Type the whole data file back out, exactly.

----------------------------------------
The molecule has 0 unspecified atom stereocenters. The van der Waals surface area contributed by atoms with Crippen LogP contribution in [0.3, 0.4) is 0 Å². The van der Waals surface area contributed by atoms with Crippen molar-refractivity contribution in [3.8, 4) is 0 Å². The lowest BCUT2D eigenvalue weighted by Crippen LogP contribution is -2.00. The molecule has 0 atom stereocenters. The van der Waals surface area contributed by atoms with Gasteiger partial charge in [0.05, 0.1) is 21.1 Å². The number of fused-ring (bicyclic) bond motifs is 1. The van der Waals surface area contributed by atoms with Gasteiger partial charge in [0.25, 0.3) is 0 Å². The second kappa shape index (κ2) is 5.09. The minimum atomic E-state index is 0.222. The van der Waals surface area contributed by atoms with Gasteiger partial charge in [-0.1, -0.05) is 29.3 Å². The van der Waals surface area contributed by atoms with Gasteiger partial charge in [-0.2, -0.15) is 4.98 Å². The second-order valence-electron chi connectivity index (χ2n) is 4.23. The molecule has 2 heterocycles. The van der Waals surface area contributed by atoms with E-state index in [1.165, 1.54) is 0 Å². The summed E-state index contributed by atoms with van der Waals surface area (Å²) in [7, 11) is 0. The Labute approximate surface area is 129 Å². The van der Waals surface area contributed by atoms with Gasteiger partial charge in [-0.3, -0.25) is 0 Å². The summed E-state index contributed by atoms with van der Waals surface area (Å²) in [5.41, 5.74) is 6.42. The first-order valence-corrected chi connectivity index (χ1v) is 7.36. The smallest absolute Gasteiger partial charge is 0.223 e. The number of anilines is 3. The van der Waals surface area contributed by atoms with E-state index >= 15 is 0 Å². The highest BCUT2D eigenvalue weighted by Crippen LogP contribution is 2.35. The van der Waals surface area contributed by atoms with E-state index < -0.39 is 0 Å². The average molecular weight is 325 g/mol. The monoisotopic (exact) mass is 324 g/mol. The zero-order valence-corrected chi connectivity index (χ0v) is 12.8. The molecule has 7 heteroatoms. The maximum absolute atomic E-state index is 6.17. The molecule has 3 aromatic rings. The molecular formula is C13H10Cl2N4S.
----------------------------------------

The molecule has 0 unspecified atom stereocenters. The van der Waals surface area contributed by atoms with Crippen LogP contribution in [0.3, 0.4) is 0 Å². The van der Waals surface area contributed by atoms with Crippen molar-refractivity contribution in [3.8, 4) is 0 Å². The lowest BCUT2D eigenvalue weighted by Crippen LogP contribution is -2.00. The molecule has 0 atom stereocenters. The van der Waals surface area contributed by atoms with Gasteiger partial charge in [0.05, 0.1) is 21.1 Å². The number of fused-ring (bicyclic) bond motifs is 1. The van der Waals surface area contributed by atoms with Gasteiger partial charge in [0.25, 0.3) is 0 Å². The second kappa shape index (κ2) is 5.09. The minimum atomic E-state index is 0.222. The van der Waals surface area contributed by atoms with Gasteiger partial charge in [-0.1, -0.05) is 29.3 Å². The van der Waals surface area contributed by atoms with Gasteiger partial charge in [-0.2, -0.15) is 4.98 Å². The second-order valence-electron chi connectivity index (χ2n) is 4.23. The molecule has 2 heterocycles. The van der Waals surface area contributed by atoms with E-state index in [1.165, 1.54) is 0 Å². The summed E-state index contributed by atoms with van der Waals surface area (Å²) in [7, 11) is 0. The Labute approximate surface area is 129 Å². The van der Waals surface area contributed by atoms with Gasteiger partial charge in [-0.3, -0.25) is 0 Å². The summed E-state index contributed by atoms with van der Waals surface area (Å²) in [5.41, 5.74) is 6.42. The first-order valence-corrected chi connectivity index (χ1v) is 7.36. The smallest absolute Gasteiger partial charge is 0.223 e. The number of anilines is 3. The van der Waals surface area contributed by atoms with E-state index >= 15 is 0 Å². The highest BCUT2D eigenvalue weighted by Crippen LogP contribution is 2.35. The van der Waals surface area contributed by atoms with E-state index < -0.39 is 0 Å². The average molecular weight is 325 g/mol. The monoisotopic (exact) mass is 324 g/mol. The zero-order valence-corrected chi connectivity index (χ0v) is 12.8. The molecule has 7 heteroatoms. The maximum absolute atomic E-state index is 6.17. The molecule has 3 aromatic rings. The molecular formula is C13H10Cl2N4S.